The initiatives in Telangana and Karnataka, which encourage women to apply for smart cards, could serve as a way to gather important data and could eventually develop into a national common mobility card. But since getting a smart card requires paperwork, this excludes marginalized women who may not be documented. Another state, Tamil Nadu, has eliminated this obstacle. Its plan involves no paperwork, and is straightforward and simple to apply, making it accessible to all women.
P. Yashoda, who works with the domestic workers union in Bangalore, feels that though the program there is helping them save on money and time, it has its limitations. “I have faced many situations when the conductor is rude to me and my male co-passengers question me about why this scheme is applicable only to women, when they’re also paying taxes,” says Yashoda. “This sort of disrespect and behavior is very unfortunate.” At the same time the program is drawing criticism from taxi and auto drivers, who have gone on strike in some cases over their fear of losing passengers.
Freedom of mobility is a fundamental right in India, and this initiative enables women to exercise that right. “The biggest and most important takeaway from this scheme for women is dignity, which earlier they didn’t have and were forced to ask their husbands for money to travel by bus. This initiative is helping them build their self-confidence and give them the dignity that they deserve,” says Krishnaswamy. Several sectors of society, including women’s advocacy organizations, transportation specialists and regular people, have applauded the initiative. It represents a forward-thinking move toward the creation of a more equal and inclusive society where women can use public services without restriction.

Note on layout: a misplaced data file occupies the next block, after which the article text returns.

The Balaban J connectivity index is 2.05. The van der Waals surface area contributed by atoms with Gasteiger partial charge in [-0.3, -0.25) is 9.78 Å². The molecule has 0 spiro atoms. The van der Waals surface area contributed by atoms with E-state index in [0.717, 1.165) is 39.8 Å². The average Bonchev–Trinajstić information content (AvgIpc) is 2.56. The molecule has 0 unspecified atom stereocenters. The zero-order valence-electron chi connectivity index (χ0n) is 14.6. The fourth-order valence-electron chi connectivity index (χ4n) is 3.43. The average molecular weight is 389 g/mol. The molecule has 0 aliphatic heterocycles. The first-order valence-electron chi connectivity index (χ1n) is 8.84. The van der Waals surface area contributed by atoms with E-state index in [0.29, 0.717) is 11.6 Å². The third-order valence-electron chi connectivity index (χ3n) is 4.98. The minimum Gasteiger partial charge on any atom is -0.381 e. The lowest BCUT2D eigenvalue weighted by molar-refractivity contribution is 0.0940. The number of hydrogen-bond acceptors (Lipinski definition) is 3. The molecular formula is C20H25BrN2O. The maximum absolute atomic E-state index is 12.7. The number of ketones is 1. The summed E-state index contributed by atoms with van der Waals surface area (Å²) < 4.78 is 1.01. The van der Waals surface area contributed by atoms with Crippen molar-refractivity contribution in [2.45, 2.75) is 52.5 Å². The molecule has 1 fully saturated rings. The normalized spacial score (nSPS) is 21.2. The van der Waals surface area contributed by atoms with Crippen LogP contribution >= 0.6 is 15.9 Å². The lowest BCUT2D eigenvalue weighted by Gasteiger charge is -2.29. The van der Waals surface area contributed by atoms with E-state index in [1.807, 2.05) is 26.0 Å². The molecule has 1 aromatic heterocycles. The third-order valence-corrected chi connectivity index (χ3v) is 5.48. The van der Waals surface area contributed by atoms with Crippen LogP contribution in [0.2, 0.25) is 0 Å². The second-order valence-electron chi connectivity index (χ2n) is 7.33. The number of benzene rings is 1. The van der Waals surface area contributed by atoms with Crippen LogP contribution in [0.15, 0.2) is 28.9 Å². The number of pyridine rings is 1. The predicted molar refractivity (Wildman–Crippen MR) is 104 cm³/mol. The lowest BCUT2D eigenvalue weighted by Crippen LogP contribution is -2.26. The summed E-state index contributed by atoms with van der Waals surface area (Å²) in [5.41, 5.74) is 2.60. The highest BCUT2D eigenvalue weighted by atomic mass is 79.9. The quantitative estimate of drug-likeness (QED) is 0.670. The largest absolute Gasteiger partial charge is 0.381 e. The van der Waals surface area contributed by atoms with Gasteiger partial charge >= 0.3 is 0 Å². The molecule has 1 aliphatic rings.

This initiative is giving women the economic empowerment to do things for themselves that they always wanted to do but never did, as they always gave priority to others’ needs over their own. “Earlier when I had to travel to my village Narsampeta, in Telangana, it cost me Rs.1400 [about $17 US] per trip,” says Pallekonda Saroja, a domestic worker from Hyderabad. “Now I can buy something for myself by saving this amount.” Saroja’s daughter-in-law, Usha Rani, who works as a nurse in Hyderabad, commutes by bus daily, so she is happy about the introduction of this initiative in Hyderabad. “I can put aside the money I save for my kid’s higher education,” says a smiling Rani.
In addition to its material advantages, the Shakti plan has had a significant social influence. It opposes conventional gender norms and advances gender equality as well as women’s engagement in public life. Women’s growing visibility on public transportation is an important step towards normalizing women’s presence in all sectors of society. Many women say that the program gives them a sense of security when they travel. The program’s goal of increasing the number of women on buses fosters a safe atmosphere that lowers the risk of harassment. And in a patriarchal society like India, it’s giving women the financial ability to dream for their children’s bright future and to actually do something for their own benefit.
“I took the bus along with my friend today to run some errands. I was so happy, as this saved me Rs.100 and this means a lot to me,” says Uma Maheshwari, a housewife from Hyderabad, Telangana. “Now I can save more and buy something for my home.”